Game 124, Yankees at Mariners
Cody Martin vs. Michael Pineda, 7:10pm
The trade was so long ago now, but it still feels weird. You want to move on, but the Jesus Montero career arc won’t let you.
So, the Yankees are in town, with a 63-60 record that leaves them with almost no chance of a playoff spot, and a roster in transition. With guys like Carlos Beltran and Andrew Miller traded away, A-Rod retired, and new RF Aaron Judge now installed, the Yankees are in a transition period, and for once they’re not trying to jumpstart the process by bringing in more veteran guys.
If the Yankees were realistically going to challenge for the AL East this year, the key was going to be their starting pitching. In Andrew Miller, Dellin Betances and Aroldis Chapman, they’d built one of the most fearsome bullpens in history, but with an aging line-up, they needed their starters to hand the ball off to their reliever cerberus with the Yankees close enough for that late-inning dominance to matter. That didn’t quite happen; though their starting pitching FIP is middle-of-the-pack, their ERA ranks 21st. The big culprit has been HRs, as their K-Bb% is 7th best. Masahiro Tanaka’s been solid, and CC Sabathia has fought the demons of aging and attrition to a draw, but the back of the rotation’s been something of a mess.
Michael Pineda was a pivotal player, in that he was supposed to be a strong #2, bridging the gap between Tanaka and the questionable arms like Nate Eovaldi or Ivan Nova and the youngsters like Luis Severino who started the year in the minors. Fully healthy now, Pineda’s velocity is creeping back to the 95 or so he sat at with Seattle all the way back in 2011, and he’s destroying his previous career high in K%. But like so many of his teammates, the batters who have put the ball in play have hit it really hard. Pineda’s given up 21 HRs on the year, along with 41 doubles-and-triples, meaning he’s surrendered an extra-base hit to 10.6% of all batters he’s faced. That’s absurdly high for someone with his skills and K rate.
Pineda statline yields a bunch of these seeming contradictions. His o-swing rate is at a career high, approaching 40%, showing that he’s fooling batters like never before. His overall swinging strike rate is also up. But his BABIP is .334, almost dead on last year’s mark of .332. In his past 300 IP, Pineda has looked like an absolute ace at times, and like a batting practice guy at others. Over that period, he’s got a K-BB% of 20%, well above average – but batters are slugging over .600 every time they’ve put the ball in play off him, way above the league average, which was .547 in 2016 and .523 in 2015.
When he was coming up in Seattle, a worry was that given his FB/SL repertoire, lefties might be able to hit him, but that’s not what’s happened. In pretty much every year, he’s had very even platoon splits, and that’s still true today: lefties are hitting him better in 2016, but then, so are righties. He’s changed his primary fastball from the four-seamer he had with the M’s to a hard cutter. It’s got similar velocity, but has very little horizontal movement. All told, it’s not a pitch with great results – he’s given up some loud contact on the cutter, and it gets fewer whiffs than his old four-seamer did. That said, it’s more of a ground ball pitch, and that can be important for a guy whose HR/FB is spiraling out of control. Still, I just wonder about the cutter-slider combo; if you’re going to essentially use two pitches – and Pineda throws 50+% cutters and *40+%* sliders – then you’re minimizing the gap between your pitches. You’re taking armside run out of the equation. Given Pineda’s injury issues, if the cutter’s any easier for him to throw, then sure, you use it. But absent that, it just seems like the cutter/slider combo means the hitter can quickly rule out certain zones: if the ball looks like it’s on the inside corner, then you just don’t have to worry about it running in and off the plate. If it looks like it’s off the plate away, you can forget about it perhaps running back over the outside corner.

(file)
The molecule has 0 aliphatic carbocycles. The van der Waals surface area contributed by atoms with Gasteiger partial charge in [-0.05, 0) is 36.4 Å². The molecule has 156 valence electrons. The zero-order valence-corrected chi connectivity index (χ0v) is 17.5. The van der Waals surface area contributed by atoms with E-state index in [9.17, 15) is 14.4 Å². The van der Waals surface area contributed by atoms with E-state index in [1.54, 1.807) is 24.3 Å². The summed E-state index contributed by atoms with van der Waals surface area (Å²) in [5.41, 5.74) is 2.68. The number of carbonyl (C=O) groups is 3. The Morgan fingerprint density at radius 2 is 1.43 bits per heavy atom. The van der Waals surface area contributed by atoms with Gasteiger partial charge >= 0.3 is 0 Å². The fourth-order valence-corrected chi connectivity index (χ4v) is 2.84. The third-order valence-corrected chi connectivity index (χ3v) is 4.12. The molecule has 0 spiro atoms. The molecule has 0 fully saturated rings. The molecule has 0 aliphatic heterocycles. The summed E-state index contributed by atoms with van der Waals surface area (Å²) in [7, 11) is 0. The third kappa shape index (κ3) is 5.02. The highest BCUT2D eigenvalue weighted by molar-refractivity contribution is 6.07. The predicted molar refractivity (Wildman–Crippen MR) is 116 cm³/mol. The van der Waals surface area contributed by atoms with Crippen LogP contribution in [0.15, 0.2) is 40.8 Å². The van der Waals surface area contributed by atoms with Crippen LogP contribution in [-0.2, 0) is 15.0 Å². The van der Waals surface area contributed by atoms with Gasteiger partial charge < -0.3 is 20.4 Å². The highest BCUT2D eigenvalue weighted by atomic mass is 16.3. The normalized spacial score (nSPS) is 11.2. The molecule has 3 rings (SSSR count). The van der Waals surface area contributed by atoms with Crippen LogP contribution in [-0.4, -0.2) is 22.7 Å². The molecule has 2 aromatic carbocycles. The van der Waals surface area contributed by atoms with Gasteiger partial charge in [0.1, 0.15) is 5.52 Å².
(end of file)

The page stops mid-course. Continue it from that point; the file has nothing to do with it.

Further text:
Cody Martin will make his second start tonight for the M’s. The righty’s velocity’s down a bit from 2015, though that makes some sense, given that he was used out of the pen in the first half of last year. The cutter he developed with Oakland’s still a part of his arsenal, but it looks like he agrees with me on the whole cutter/slider combo deal: he ditched the slider in favor of his curve once he started throwing the cutter. He throws the cutter low and away to righties, so it kind of functions as a hard slider, which further differentiates the pitch from his four-seam, which he throws up in the zone, much the way he did in Atlanta at the start of last year.
1: Aoki, LF
2: Smith, RF
3: Cano, 2B
4: Cruz, DH
5: Seager, 3B
6: Lind, 1B
7: Zunino, C
8: Martin, CF
9: Marte, SS
Big news in the minors today, as the California League announced they’d be contracting two teams, the High Desert Mavericks and the Bakersfield Blaze. That’s the M’s last affiliate and their current affiliate. It sounds like the Carolina League will add a couple of teams, one in Fayetteville and one in Kinston. High Desert’s already clinched a playoff berth and Bakersfield’s close, so they’ll go out with some post-season games, at least. It’s looking likely that the M’s may have a team in the Carolina League for the first time in team history.
Nick Neidert highlights the pitchers starting tonight for M’s affiliates. Last night’s games featured an org sweep, 2 players with 2 HRs (Joe DeCarlo and Kristian Brito), and Jake Brentz extending his scoreless streak since joining Clinton to 7 1/3 IP, with 1 1/3 scoreless in relief of Luiz Gohara.